The feeding routine of these three diets help reducing the risk of non-transmittable diseases, such as cancer, diabetes or cardiovascular problems. Learn about the characteristics of each of them.
Mediterranean diet: This diet emphasizes on seasonality, local products and traditional preparations. Its main foods are fruits, vegetables, whole grains, legumes, dry fruits and olive oil. Fish, poultry and red wine have a secondary role, while red meat, salt and sugar are sporadically consumed. This diet helps losing weight, reduce cardiovascular diseases and diabetes risks.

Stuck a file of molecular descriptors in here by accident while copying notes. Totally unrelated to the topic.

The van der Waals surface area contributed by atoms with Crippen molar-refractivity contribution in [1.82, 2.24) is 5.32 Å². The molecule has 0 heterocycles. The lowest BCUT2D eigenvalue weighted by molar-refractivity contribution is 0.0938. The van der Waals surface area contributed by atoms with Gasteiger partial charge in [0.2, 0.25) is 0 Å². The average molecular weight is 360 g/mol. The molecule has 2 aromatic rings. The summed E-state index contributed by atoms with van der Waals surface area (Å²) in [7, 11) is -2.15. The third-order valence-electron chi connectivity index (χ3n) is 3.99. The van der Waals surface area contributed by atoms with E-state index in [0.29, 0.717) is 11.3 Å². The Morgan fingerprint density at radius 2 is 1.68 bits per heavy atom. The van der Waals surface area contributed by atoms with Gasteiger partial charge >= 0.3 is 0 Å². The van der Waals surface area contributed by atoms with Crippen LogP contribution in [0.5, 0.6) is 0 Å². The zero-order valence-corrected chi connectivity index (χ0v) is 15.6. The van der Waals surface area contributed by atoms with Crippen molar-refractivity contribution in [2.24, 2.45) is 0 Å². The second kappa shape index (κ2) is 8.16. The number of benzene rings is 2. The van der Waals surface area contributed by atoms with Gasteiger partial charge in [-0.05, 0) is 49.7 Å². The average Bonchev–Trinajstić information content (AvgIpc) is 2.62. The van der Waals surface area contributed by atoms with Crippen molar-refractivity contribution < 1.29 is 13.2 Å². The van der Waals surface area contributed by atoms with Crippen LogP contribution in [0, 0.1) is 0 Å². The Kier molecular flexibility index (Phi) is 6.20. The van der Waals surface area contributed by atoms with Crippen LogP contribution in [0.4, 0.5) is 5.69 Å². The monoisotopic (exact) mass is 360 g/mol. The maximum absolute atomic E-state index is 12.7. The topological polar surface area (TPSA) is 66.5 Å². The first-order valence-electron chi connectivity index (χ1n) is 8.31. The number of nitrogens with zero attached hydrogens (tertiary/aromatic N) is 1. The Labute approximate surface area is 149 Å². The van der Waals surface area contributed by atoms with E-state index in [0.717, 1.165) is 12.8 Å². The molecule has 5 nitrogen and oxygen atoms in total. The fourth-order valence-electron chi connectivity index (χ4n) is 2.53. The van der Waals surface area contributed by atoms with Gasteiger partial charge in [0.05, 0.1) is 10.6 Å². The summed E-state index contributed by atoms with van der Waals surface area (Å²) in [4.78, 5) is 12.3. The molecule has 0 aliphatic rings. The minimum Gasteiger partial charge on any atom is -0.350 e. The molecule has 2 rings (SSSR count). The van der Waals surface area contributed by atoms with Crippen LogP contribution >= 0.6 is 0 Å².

Nordic diet: It contains more whole grains, products from the area and more than 75% are organic products. This diet is similar to the Mediterranean diet because it also emphasizes the consumption of whole grains, fruits, vegetables, eggs, oil and shrimps, while foods such as meat, dairy products, desserts and alcohol are moderately consumed. The difference is in the use of colza oil (extracted from a seed that is equally named), instead of olive oil.
Asian traditional diet: Not a single diet really exists, but nutrition experts were able to consolidate a food pyramid of many countries that are part of a culture that gives priority, in general, to rice, noodles, and whole cereals, as well as to fruits, vegetables, legumes, seeds and dry fruits. Fish and shrimps are valid daily options, while eggs and poultry are consumed once a week. This type of feeding recommends small and less frequent red meat serves.